Apologizing for Iran - The American Spectator | USA News and Politics
Apologizing for Iran

An ecumenical delegation of church officials recently has returned from a warm meeting with the Iranian president in Tehran. Unfortunately for them, they got to Iran too late to join in the annually celebrated “Death to America” holiday. But they still, no doubt, got the flavor of Iranian antipathy towards the U.S. And they understand the reasons for the justifiably deep pain.

After all, the U.S. helped restore the Shah to power in a counter-coup in 1953. According to lore, Iranians have been reeling with anger ever sense.

The Religious Left, like the secular left, believes that indigenous cultures everywhere are sinless until corrupted by Western culture. Iran was yanked from the Garden of Eden when the CIA helped overthrow Prime Minister Mohammad Mossadegh.

Rev. Shanta Premawardhana, an official with the National Council of Churches, explained the mythology upon his return with the ecumenical delegation from the Islamic Republic:

“When Iranians think about the United States, the first images that come to their mind are from 1953, when the CIA collaborating with the British intelligence overthrew Iran’s first democratically elected government of Prime Minister Mohammad Mossadegh. His sin, nationalizing the oil industry! He argued that Iran should benefit from its oil industry rather than the Anglo-Iranian Oil Company, which later became British Petroleum. In his stead, they placed the Mohammad Reza Shah Pahlavi. Iranians recall how this U.S. backed dictator oppressed them for 25 years, until in a popular rebellion inspired by a confluence of factors, including religious fervor, the people overthrew the Shah and instituted the world’s first Islamic Republic.”

So who can fault the Iranians for their rage?

IN TRUTH, THE CHURCH OFFICIALS did not need to go to Iran to learn what they already surmised about the Iranian 50-year angst over America. Delegation member Jim Winkler, who heads the United Methodist Church’s lobby office in Washington, D.C., explained in a speech last year:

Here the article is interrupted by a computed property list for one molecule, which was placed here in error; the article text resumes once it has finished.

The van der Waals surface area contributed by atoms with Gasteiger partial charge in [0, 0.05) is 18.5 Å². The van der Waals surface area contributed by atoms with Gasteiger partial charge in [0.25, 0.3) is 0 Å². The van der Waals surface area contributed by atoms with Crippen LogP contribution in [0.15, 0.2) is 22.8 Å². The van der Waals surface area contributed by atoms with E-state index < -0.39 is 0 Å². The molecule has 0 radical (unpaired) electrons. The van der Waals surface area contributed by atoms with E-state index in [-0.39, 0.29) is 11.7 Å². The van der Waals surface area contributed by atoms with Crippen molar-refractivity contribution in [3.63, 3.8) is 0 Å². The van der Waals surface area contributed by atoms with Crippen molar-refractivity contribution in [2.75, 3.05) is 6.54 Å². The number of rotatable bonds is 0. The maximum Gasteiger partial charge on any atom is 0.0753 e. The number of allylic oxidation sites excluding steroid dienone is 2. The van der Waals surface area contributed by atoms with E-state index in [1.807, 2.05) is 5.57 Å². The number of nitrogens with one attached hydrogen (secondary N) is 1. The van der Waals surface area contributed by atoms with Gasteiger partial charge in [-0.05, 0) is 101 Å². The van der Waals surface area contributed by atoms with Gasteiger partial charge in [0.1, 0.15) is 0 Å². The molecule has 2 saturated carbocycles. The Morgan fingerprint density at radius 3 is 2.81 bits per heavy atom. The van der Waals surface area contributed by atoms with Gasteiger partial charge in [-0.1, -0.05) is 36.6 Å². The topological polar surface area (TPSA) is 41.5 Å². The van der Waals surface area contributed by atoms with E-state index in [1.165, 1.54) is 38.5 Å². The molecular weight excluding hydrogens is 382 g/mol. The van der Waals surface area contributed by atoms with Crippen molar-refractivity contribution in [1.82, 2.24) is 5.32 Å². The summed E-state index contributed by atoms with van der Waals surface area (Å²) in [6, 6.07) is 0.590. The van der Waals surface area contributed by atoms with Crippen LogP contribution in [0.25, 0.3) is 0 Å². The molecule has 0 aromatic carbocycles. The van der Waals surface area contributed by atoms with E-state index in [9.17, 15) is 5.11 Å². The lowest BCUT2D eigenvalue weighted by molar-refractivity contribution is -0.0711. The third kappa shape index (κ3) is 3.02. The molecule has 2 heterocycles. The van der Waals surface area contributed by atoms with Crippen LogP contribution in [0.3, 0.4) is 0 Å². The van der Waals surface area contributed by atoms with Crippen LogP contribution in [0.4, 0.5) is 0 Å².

“I well remember living among Iranian students in the late 1970s in college dormitories in Illinois. These students carried out lonely protests against the Shah of Iran wearing paper bags over their heads for fear of detection by the Shah’s secret police, SAVAK, which operated with impunity in the United States thanks to the close relationship between the United States and Iran. In fact, the Shah owed his very throne to the United States. The democratically elected prime minister, Mohammed Mossadegh, had been overthrown with the support of the U.S. in 1953. Although most Americans have forgotten this fact, I assure you it is well known in Iran. There is a direct line from the events of 1953 to the revolution of 1979 to the present tensions between Iran and the United States.”

Blaming America is reflexive for leftist church officials. But their Iranian mythology, like their other myths, is more ideological than historical.

Iranian Prime Minister Mohammad Mossadegh, after having forced the young Shah into exile, was himself dethroned in a counter coup covertly supported by the United States and Great Britain. No less than Winston Churchill and Dwight Eisenhower, the premier statesmen of their age, directly approved of the covert action. Churchill called Mossadegh an “an elderly lunatic bent on wrecking his country and handing it over to the Communists.”

Mossadegh had risen to power based on his uncompromising opposition to British influence in Iran. He urged Iran’s parliament to seize the British oil facilities in Iran, to which Britain responded by blockading Iran’s oil shipments. Iran’s parliament elected Mossadegh its prime minister, with the acquiescence of the young Shah. Initially, nationalists, Islamists and Iran’s communist Tudeh party all supported Mossadegh, based on their common opposition to the British. But the British embargo, Mossadegh’s refusal to compromise or accept foreign mediation, along with his socialist economic plans, all fueled an economic meltdown.